Pollinator availability and pollinator spectra

Alpine plants and their pollinators

Follow the image links to explore the various groups of pollinators.

1 - The most important insect groups pollinating alpine flowers are bees, bumblebees, butterflies, flies and syrphid flies.
Pulsatilla vernalis Phyteuma Silene acaulis Silene acaulis Doronicum Geum reptans

Pollinators prefer sunny days

The visiting rate of pollinators to flowers at high altitudes is strongly influenced by quickly changing weather conditions. Under a completely overcast sky, flower visits may be nil, while on a sunny day pollinators are abundant. For instance, on a bright day above 2200 m, Müller (1881), the first naturalist to study pollinators in alpine habitats, counted 93 insect species as flower visitors on 60 different plant species.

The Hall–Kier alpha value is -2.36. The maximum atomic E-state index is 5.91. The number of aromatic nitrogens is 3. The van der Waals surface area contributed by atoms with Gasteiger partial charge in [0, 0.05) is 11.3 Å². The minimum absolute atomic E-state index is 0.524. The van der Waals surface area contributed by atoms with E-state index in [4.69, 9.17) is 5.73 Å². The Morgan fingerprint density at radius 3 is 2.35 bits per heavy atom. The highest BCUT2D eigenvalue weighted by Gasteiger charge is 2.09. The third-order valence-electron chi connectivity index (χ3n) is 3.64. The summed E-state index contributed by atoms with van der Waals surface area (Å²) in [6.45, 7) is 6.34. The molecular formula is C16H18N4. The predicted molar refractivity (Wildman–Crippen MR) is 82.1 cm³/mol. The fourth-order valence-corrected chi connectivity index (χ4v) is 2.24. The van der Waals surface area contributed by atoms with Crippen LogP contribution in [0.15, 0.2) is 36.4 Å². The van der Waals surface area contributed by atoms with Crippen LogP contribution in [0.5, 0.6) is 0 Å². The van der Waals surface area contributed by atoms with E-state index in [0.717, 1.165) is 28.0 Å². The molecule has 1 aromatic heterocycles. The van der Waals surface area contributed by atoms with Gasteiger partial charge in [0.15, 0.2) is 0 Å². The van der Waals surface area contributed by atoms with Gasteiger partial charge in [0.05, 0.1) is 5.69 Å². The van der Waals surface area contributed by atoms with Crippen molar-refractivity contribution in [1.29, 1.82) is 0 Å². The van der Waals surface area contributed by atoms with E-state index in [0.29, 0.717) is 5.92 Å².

Measured visiting rates of pollinators to flowers are substantially lower at high altitudes. Nevertheless, pollination efficiency may be similar to that in the lowland, because alpine flowers may compensate for fewer visits with a longer flowering time.

Shifts in pollinator spectra with altitude

In contrast to the number of insect species, the pollinator spectrum definitely does change with elevation because of different energy requirements of pollinator groups: